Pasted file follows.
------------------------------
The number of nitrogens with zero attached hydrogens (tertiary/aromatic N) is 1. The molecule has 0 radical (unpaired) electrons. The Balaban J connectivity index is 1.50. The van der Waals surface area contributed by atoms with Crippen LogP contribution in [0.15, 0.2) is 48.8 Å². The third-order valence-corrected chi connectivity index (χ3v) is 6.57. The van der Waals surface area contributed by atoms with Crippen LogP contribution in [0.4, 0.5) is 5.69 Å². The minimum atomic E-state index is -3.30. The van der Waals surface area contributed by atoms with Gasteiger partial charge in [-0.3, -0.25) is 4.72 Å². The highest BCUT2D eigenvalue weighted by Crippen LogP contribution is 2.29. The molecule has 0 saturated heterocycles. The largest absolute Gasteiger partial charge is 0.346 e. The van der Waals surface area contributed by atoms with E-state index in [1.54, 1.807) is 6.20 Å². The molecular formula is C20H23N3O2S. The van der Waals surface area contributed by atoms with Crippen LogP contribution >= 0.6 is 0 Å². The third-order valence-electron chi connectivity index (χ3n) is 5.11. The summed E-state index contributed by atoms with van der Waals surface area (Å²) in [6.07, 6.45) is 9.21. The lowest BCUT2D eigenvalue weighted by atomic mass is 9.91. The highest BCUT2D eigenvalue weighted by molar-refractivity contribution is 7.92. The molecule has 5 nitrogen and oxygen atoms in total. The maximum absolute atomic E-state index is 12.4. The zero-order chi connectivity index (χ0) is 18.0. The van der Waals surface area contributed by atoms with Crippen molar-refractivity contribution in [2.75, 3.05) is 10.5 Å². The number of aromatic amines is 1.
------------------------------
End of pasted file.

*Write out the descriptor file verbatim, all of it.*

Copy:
The number of nitrogens with zero attached hydrogens (tertiary/aromatic N) is 1. The molecule has 0 radical (unpaired) electrons. The Balaban J connectivity index is 1.50. The van der Waals surface area contributed by atoms with Crippen LogP contribution in [0.15, 0.2) is 48.8 Å². The third-order valence-corrected chi connectivity index (χ3v) is 6.57. The van der Waals surface area contributed by atoms with Crippen LogP contribution in [0.4, 0.5) is 5.69 Å². The minimum atomic E-state index is -3.30. The van der Waals surface area contributed by atoms with Gasteiger partial charge in [-0.3, -0.25) is 4.72 Å². The highest BCUT2D eigenvalue weighted by Crippen LogP contribution is 2.29. The molecule has 0 saturated heterocycles. The largest absolute Gasteiger partial charge is 0.346 e. The van der Waals surface area contributed by atoms with E-state index in [1.54, 1.807) is 6.20 Å². The molecular formula is C20H23N3O2S. The van der Waals surface area contributed by atoms with Crippen LogP contribution >= 0.6 is 0 Å². The third-order valence-electron chi connectivity index (χ3n) is 5.11. The summed E-state index contributed by atoms with van der Waals surface area (Å²) in [6.07, 6.45) is 9.21. The lowest BCUT2D eigenvalue weighted by atomic mass is 9.91. The highest BCUT2D eigenvalue weighted by molar-refractivity contribution is 7.92. The molecule has 5 nitrogen and oxygen atoms in total. The maximum absolute atomic E-state index is 12.4. The zero-order chi connectivity index (χ0) is 18.0. The van der Waals surface area contributed by atoms with Crippen molar-refractivity contribution in [2.75, 3.05) is 10.5 Å². The number of aromatic amines is 1.